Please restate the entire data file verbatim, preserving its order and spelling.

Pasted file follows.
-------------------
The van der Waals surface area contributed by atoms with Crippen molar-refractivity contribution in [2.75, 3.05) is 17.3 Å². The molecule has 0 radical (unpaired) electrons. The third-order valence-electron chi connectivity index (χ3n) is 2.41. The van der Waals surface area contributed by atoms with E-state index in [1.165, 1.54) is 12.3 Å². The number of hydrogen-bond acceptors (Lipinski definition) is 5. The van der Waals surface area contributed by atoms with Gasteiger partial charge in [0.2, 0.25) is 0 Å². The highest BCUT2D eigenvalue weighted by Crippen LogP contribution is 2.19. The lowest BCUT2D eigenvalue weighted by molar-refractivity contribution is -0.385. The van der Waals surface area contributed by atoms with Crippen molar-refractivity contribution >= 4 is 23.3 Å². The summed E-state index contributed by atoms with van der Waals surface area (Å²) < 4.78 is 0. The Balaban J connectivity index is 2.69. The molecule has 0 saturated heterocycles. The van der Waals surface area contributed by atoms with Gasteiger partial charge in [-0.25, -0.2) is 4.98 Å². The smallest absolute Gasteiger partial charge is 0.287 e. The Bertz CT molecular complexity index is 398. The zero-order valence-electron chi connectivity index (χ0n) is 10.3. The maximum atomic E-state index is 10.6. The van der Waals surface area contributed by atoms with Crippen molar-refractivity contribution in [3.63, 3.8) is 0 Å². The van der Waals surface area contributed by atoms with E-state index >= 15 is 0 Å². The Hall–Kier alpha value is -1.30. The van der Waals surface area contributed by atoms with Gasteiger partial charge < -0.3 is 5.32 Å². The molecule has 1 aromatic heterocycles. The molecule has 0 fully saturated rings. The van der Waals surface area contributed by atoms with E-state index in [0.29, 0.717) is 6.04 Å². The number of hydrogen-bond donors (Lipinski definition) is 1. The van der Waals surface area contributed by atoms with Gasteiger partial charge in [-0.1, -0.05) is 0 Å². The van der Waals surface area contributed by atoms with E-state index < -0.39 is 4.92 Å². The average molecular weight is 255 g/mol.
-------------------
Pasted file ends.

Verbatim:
The van der Waals surface area contributed by atoms with Crippen molar-refractivity contribution in [2.75, 3.05) is 17.3 Å². The molecule has 0 radical (unpaired) electrons. The third-order valence-electron chi connectivity index (χ3n) is 2.41. The van der Waals surface area contributed by atoms with E-state index in [1.165, 1.54) is 12.3 Å². The number of hydrogen-bond acceptors (Lipinski definition) is 5. The van der Waals surface area contributed by atoms with Gasteiger partial charge in [0.2, 0.25) is 0 Å². The highest BCUT2D eigenvalue weighted by Crippen LogP contribution is 2.19. The lowest BCUT2D eigenvalue weighted by molar-refractivity contribution is -0.385. The van der Waals surface area contributed by atoms with Crippen molar-refractivity contribution >= 4 is 23.3 Å². The summed E-state index contributed by atoms with van der Waals surface area (Å²) < 4.78 is 0. The Balaban J connectivity index is 2.69. The molecule has 0 saturated heterocycles. The van der Waals surface area contributed by atoms with Gasteiger partial charge in [-0.25, -0.2) is 4.98 Å². The smallest absolute Gasteiger partial charge is 0.287 e. The Bertz CT molecular complexity index is 398. The zero-order valence-electron chi connectivity index (χ0n) is 10.3. The maximum atomic E-state index is 10.6. The van der Waals surface area contributed by atoms with Crippen molar-refractivity contribution in [3.63, 3.8) is 0 Å². The van der Waals surface area contributed by atoms with E-state index >= 15 is 0 Å². The Hall–Kier alpha value is -1.30. The van der Waals surface area contributed by atoms with Gasteiger partial charge < -0.3 is 5.32 Å². The molecule has 1 aromatic heterocycles. The molecule has 0 fully saturated rings. The van der Waals surface area contributed by atoms with E-state index in [0.29, 0.717) is 6.04 Å². The number of hydrogen-bond donors (Lipinski definition) is 1. The van der Waals surface area contributed by atoms with Gasteiger partial charge in [-0.1, -0.05) is 0 Å². The van der Waals surface area contributed by atoms with E-state index < -0.39 is 4.92 Å². The average molecular weight is 255 g/mol.